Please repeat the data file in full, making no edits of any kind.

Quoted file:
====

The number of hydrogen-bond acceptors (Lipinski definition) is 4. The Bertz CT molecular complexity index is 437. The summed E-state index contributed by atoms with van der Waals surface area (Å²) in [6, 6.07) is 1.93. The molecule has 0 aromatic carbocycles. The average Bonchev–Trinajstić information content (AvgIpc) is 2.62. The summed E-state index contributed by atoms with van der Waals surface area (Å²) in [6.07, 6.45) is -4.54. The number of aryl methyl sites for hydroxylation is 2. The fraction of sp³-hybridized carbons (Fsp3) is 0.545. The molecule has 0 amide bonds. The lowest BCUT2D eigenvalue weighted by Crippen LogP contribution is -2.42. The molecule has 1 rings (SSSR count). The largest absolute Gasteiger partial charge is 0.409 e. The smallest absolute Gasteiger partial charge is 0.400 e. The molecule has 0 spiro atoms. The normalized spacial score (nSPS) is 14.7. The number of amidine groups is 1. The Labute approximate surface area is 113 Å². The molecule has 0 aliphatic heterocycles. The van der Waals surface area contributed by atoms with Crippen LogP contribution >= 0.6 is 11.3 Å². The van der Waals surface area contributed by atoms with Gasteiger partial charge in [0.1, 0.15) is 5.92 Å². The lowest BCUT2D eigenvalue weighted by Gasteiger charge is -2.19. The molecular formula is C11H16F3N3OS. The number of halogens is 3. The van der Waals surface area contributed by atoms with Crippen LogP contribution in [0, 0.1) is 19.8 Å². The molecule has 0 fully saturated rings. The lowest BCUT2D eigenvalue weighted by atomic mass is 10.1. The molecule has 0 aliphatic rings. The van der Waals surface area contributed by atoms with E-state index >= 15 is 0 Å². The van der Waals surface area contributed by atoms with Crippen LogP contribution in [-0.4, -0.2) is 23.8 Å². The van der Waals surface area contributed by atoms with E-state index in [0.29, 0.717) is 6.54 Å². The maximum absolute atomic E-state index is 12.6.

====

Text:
The number of hydrogen-bond acceptors (Lipinski definition) is 4. The Bertz CT molecular complexity index is 437. The summed E-state index contributed by atoms with van der Waals surface area (Å²) in [6, 6.07) is 1.93. The molecule has 0 aromatic carbocycles. The average Bonchev–Trinajstić information content (AvgIpc) is 2.62. The summed E-state index contributed by atoms with van der Waals surface area (Å²) in [6.07, 6.45) is -4.54. The number of aryl methyl sites for hydroxylation is 2. The fraction of sp³-hybridized carbons (Fsp3) is 0.545. The molecule has 0 amide bonds. The lowest BCUT2D eigenvalue weighted by Crippen LogP contribution is -2.42. The molecule has 1 rings (SSSR count). The largest absolute Gasteiger partial charge is 0.409 e. The smallest absolute Gasteiger partial charge is 0.400 e. The molecule has 0 spiro atoms. The normalized spacial score (nSPS) is 14.7. The number of amidine groups is 1. The Labute approximate surface area is 113 Å². The molecule has 0 aliphatic heterocycles. The van der Waals surface area contributed by atoms with Crippen LogP contribution >= 0.6 is 11.3 Å². The van der Waals surface area contributed by atoms with Gasteiger partial charge in [0.1, 0.15) is 5.92 Å². The lowest BCUT2D eigenvalue weighted by Gasteiger charge is -2.19. The molecular formula is C11H16F3N3OS. The number of halogens is 3. The van der Waals surface area contributed by atoms with Crippen LogP contribution in [0, 0.1) is 19.8 Å². The molecule has 0 fully saturated rings. The lowest BCUT2D eigenvalue weighted by atomic mass is 10.1. The molecule has 0 aliphatic rings. The van der Waals surface area contributed by atoms with E-state index >= 15 is 0 Å². The van der Waals surface area contributed by atoms with Crippen LogP contribution in [-0.4, -0.2) is 23.8 Å². The van der Waals surface area contributed by atoms with E-state index in [0.29, 0.717) is 6.54 Å². The maximum absolute atomic E-state index is 12.6.